The International Linear Collider

The ILC is a particle collider, whose aim is to investigate the nature of elementary particles. It's like an extremely powerful microscope, which we will use to look at the nature of the universe we inhabit at the smallest scales. Particle accelerators pump energy into invisibly small particles (electrons and positrons); these particles are then made to collide, concentrating this energy into a tiny region of space-time, with very high energy density. It's a bit like reproducing the state of the universe shortly after the big bang. This allows us to produce all sorts of particles, especially ones which are unstable and have not survived from the big bang until today.

One of the most important way we will investigate the universe is to measure, with great precision, the properties of the Higgs boson. This Higgs boson is a recently (2012) discovered (but long postulated) particle, whose properties are quite different from those of all other elementary particles we know of. This is one reason we think that a detailed study of this particle will help us to more deeply understand how our universe, and the particles within it, behave. It may interact with as yet unknown particles (for example the dark matter which we think our universe contains a lot of), or it may be made of other, more fundamental, particles bound by a new type of force.

The ILC is a rather large piece of apparatus: two 10 km-long linear accelerators, one for electrons, the other for positrons, will be placed facing each other in an underground tunnel. They will accelerate bunches of particles to high energy (up to 250 GeV in the first stage of the experiment) and make them collide at a central "collision point". The advantage of a linear accelerator is that it can be relatively easily be extended to achieve higher energies. For the ILC we have ideas to increase the energy to 500 GeV, 1000 GeV, and beyond.

This is an artist's impression of how the ILC will look:

Since the particles being collided, electrons and positrons, are each other's anti-particles, they can annihilate, creating a burst of energy. This energy burst then almost instantaneously recondenses into particles, usually of a different type than the initial particles. This allows us to create particles which are not usually seen in nature, because of their very short lifetimes, and to measure their properties. While such difficult-to-produce particles are not naturally present around us today, they played an important role in the early, and much hotter, stages of our universe.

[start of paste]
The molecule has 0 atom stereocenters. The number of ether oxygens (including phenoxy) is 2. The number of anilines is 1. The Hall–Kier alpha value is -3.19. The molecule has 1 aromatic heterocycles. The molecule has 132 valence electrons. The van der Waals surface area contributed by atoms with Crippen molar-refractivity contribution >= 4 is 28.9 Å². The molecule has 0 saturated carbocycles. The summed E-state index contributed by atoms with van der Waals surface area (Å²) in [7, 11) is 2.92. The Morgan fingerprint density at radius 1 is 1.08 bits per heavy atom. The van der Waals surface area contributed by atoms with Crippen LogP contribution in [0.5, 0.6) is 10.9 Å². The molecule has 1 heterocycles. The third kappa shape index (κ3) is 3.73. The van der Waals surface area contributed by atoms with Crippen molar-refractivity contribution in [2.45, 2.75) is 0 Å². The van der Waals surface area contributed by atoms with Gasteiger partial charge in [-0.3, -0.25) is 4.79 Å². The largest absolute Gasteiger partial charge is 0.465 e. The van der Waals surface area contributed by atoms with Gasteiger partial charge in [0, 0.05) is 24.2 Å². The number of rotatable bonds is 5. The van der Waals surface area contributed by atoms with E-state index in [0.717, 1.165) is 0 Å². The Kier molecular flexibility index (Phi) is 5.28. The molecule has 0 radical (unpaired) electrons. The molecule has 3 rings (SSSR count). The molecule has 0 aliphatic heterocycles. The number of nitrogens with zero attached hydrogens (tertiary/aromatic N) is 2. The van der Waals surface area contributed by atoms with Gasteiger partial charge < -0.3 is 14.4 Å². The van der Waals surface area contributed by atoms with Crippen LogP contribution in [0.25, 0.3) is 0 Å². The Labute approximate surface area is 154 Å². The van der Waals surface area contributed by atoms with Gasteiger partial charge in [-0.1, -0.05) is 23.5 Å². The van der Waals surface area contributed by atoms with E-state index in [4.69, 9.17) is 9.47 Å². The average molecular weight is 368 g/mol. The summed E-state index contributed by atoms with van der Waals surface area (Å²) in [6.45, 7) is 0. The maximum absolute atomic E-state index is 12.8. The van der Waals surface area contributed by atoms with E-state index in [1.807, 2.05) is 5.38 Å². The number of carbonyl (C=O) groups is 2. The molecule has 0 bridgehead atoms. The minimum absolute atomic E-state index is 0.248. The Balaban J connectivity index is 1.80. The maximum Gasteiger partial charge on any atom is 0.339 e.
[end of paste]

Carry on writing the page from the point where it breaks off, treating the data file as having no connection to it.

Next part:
The ILC is currently in the planning stage. A Technical Design Report was published in 2012 by an international team of researchers. Also in 2012, the community of High Energy Physicists in Japan proposed to host the ILC in Japan. Since this time, efforts to get international funding for this facility are underway (it's cost is large), and the ILC design is being tailored to the expected installation site in the North-Eastern (Tohoku) region of Japan. We are now (2021) planning for a "preparatory laboratory" to complete the final tasks before construction can start, over a 4-year period.

This is how the ILC will fit into the Tohoku country-side:

(Picture courtesy of Linear Collider Collaboration)

You can see it's beautiful countryside, with rolling forested hills, which turn white in winter. Contrary to this picture, there will not be a vast 20 km-long trench in which the ILC will be placed! The tunnels you see are all safely hidden under at least 100m of solid granite. Just a few side access tunnels (shown in the picture) lead to the outside. We want to have a little as possible an impact on this beautiful environment.

One or two large detectors will be installed around the collision point to record what is produced in the collisions. Such a detector can be though of as a large, complex, camera. While a usual camera records the intensity and colour of visible light (or the number and wavelength/energy of photons), a particle detector must be able to detect several different types of particle (including the photons of which light is made), over a much wider range of energies. I am part of a team studying the best way to make such a detector, with a particular emphasis on the calorimeter system, whose aim is to measure the energy of particles produced in the collisions.

The ILC will act as a seed to create a international science city in the Tohoku region, where science, technology, and industry will congregate to collaborate on projects, both large and small, to develop society in these spheres. The opportunity to be part of such a development, as well as the fundamental physics research the ILC will help perform, is a strong motivation!